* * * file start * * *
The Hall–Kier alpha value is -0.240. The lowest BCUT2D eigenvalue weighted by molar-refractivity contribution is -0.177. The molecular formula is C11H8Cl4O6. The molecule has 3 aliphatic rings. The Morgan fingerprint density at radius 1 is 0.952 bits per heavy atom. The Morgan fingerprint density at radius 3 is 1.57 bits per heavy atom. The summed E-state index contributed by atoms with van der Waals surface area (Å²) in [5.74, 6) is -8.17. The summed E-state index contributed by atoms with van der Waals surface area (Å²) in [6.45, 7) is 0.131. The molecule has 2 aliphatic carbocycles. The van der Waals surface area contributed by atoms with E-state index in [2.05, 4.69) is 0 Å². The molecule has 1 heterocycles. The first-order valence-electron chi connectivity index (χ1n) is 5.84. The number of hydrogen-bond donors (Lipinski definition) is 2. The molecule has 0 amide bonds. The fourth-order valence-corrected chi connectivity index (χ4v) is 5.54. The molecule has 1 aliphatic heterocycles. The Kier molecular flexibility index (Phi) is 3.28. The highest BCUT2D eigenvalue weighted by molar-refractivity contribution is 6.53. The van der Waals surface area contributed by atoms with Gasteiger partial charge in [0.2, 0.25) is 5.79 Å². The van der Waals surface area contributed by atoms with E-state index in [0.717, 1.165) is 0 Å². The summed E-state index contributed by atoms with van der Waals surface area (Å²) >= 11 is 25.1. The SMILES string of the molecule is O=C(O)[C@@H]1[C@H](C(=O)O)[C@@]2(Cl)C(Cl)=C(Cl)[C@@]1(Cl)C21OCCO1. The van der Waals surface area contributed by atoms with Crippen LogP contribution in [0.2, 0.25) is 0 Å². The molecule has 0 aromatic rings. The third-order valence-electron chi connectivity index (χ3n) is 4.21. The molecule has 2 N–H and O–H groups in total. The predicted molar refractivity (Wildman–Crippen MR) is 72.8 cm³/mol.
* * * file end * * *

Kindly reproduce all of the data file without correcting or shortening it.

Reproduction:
The Hall–Kier alpha value is -0.240. The lowest BCUT2D eigenvalue weighted by molar-refractivity contribution is -0.177. The molecular formula is C11H8Cl4O6. The molecule has 3 aliphatic rings. The Morgan fingerprint density at radius 1 is 0.952 bits per heavy atom. The Morgan fingerprint density at radius 3 is 1.57 bits per heavy atom. The summed E-state index contributed by atoms with van der Waals surface area (Å²) in [5.74, 6) is -8.17. The summed E-state index contributed by atoms with van der Waals surface area (Å²) in [6.45, 7) is 0.131. The molecule has 2 aliphatic carbocycles. The van der Waals surface area contributed by atoms with E-state index in [2.05, 4.69) is 0 Å². The molecule has 1 heterocycles. The first-order valence-electron chi connectivity index (χ1n) is 5.84. The number of hydrogen-bond donors (Lipinski definition) is 2. The molecule has 0 amide bonds. The fourth-order valence-corrected chi connectivity index (χ4v) is 5.54. The molecule has 1 aliphatic heterocycles. The Kier molecular flexibility index (Phi) is 3.28. The highest BCUT2D eigenvalue weighted by molar-refractivity contribution is 6.53. The van der Waals surface area contributed by atoms with Gasteiger partial charge in [0.2, 0.25) is 5.79 Å². The van der Waals surface area contributed by atoms with E-state index in [0.717, 1.165) is 0 Å². The summed E-state index contributed by atoms with van der Waals surface area (Å²) >= 11 is 25.1. The SMILES string of the molecule is O=C(O)[C@@H]1[C@H](C(=O)O)[C@@]2(Cl)C(Cl)=C(Cl)[C@@]1(Cl)C21OCCO1. The van der Waals surface area contributed by atoms with Crippen LogP contribution in [0.2, 0.25) is 0 Å². The molecule has 0 aromatic rings. The third-order valence-electron chi connectivity index (χ3n) is 4.21. The molecule has 2 N–H and O–H groups in total. The predicted molar refractivity (Wildman–Crippen MR) is 72.8 cm³/mol.